NEW YORK – The 2008 financial crisis marked the end of the global order as we knew it. In advance of the upcoming G-8 summit, it is impossible to overlook the fact that, for the first time in seven decades, the United States cannot drive the international agenda or provide global leadership on all of today’s most pressing problems.
Indeed, the US has trimmed its presence abroad by refusing to contribute to a eurozone bailout, intervene in Syria, or use force to contain Iran’s nuclear breakout (despite strong Israeli support). President Barack Obama officially ended the war in Iraq, and is withdrawing US troops from Afghanistan at a pace constrained only by the need to save face. America is handing off the leadership baton – even if no other country or group of countries is willing or able to grasp it.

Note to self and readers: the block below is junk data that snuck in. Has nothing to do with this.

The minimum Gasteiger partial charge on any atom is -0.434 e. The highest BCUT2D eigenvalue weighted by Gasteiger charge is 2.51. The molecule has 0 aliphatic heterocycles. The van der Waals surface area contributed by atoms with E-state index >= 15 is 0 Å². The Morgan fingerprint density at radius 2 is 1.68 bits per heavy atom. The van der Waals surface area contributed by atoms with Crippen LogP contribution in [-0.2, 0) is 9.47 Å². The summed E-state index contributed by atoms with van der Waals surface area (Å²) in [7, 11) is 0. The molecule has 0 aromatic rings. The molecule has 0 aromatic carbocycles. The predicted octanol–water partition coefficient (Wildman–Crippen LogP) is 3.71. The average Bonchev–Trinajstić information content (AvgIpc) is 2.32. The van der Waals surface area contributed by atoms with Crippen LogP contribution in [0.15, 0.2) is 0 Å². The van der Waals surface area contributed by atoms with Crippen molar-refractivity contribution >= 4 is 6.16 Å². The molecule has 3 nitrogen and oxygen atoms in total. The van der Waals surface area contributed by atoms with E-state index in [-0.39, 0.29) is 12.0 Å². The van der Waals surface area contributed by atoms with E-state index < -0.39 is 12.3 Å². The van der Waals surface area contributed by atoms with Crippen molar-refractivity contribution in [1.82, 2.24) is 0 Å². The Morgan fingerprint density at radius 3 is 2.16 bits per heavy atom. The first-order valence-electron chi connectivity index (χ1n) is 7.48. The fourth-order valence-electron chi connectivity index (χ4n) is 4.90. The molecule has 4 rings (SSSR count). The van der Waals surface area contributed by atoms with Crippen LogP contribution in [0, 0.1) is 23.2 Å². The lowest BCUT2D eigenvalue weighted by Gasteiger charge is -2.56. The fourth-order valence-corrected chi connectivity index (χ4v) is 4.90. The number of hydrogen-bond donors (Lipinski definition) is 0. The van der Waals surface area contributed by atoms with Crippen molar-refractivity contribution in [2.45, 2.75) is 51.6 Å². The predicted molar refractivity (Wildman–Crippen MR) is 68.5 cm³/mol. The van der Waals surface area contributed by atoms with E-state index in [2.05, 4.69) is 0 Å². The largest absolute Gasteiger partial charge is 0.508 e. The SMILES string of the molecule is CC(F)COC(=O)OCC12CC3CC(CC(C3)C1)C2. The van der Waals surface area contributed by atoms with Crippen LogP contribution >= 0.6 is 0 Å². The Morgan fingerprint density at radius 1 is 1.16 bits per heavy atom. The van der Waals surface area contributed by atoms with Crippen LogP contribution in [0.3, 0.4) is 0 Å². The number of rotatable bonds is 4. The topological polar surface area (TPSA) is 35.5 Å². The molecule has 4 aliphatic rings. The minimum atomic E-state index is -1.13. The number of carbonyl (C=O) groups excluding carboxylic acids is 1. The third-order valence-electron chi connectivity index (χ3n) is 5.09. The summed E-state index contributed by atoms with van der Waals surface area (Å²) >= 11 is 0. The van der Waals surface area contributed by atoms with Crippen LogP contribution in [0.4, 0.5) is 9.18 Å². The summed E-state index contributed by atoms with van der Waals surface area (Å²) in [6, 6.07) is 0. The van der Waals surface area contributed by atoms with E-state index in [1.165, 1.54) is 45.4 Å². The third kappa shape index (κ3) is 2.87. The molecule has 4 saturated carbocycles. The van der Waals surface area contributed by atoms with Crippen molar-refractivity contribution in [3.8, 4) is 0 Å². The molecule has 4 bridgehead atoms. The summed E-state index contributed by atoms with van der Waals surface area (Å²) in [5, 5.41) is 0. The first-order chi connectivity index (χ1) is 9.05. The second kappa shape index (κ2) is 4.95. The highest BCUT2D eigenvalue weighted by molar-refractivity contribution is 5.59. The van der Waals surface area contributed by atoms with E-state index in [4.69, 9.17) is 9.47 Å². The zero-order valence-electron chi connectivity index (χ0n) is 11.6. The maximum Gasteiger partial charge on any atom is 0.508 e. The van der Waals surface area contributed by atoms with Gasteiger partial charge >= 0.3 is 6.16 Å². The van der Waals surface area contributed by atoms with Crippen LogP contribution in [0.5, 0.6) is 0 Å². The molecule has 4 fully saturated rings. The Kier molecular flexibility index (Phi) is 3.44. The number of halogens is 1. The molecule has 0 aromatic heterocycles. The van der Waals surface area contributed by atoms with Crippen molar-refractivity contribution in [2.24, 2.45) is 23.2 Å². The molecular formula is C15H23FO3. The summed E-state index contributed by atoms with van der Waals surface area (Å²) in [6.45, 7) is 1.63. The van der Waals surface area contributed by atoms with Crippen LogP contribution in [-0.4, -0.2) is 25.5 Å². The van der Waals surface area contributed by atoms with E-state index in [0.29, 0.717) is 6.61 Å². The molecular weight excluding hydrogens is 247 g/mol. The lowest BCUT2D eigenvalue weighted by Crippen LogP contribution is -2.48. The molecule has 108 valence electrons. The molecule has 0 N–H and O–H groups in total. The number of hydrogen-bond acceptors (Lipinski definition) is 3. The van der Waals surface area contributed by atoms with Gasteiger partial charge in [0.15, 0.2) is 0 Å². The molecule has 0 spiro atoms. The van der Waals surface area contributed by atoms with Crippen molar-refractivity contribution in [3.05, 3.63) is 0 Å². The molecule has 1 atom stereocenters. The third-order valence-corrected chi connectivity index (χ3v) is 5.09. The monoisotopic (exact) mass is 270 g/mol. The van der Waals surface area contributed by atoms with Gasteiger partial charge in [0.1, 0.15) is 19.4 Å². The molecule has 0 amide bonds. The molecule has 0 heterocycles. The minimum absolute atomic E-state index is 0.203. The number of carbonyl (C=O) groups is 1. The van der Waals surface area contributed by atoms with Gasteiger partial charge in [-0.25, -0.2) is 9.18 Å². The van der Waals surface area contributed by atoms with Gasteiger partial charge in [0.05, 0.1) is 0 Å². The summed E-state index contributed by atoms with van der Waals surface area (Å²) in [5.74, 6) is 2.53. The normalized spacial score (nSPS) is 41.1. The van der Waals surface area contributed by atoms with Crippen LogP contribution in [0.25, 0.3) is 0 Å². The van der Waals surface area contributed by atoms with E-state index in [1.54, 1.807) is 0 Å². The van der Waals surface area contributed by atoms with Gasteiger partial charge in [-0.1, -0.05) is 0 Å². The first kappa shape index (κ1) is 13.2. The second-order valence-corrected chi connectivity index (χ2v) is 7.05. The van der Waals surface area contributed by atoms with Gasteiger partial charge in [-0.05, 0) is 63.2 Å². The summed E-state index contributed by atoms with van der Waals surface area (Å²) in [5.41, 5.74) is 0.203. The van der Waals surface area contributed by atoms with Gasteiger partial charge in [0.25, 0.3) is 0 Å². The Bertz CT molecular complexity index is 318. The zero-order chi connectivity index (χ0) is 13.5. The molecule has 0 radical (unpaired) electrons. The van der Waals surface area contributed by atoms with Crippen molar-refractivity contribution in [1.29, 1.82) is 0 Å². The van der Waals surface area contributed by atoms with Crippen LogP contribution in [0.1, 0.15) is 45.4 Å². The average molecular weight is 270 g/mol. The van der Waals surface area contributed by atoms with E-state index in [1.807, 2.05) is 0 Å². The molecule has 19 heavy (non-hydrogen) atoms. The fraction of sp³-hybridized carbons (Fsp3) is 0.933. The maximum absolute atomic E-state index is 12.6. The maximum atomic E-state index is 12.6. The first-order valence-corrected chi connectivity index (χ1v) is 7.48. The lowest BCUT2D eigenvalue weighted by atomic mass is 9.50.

In short, US foreign policy may be as active as ever, but it is downsizing and becoming more exacting about its priorities. As a result, many global challenges – climate change, trade, resource scarcity, international security, cyber-warfare, and nuclear proliferation, to name a few – are bound to loom larger.
Welcome to the G-Zero world, a more turbulent, uncertain environment in which coordination on global policy issues falls by the wayside. Paradoxically, this new environment, though daunting, is less troublesome for the US; in fact, it provides fresh opportunities for the US to capitalize on its unique position. The G-Zero world is not all bad for the US – if it plays its cards right.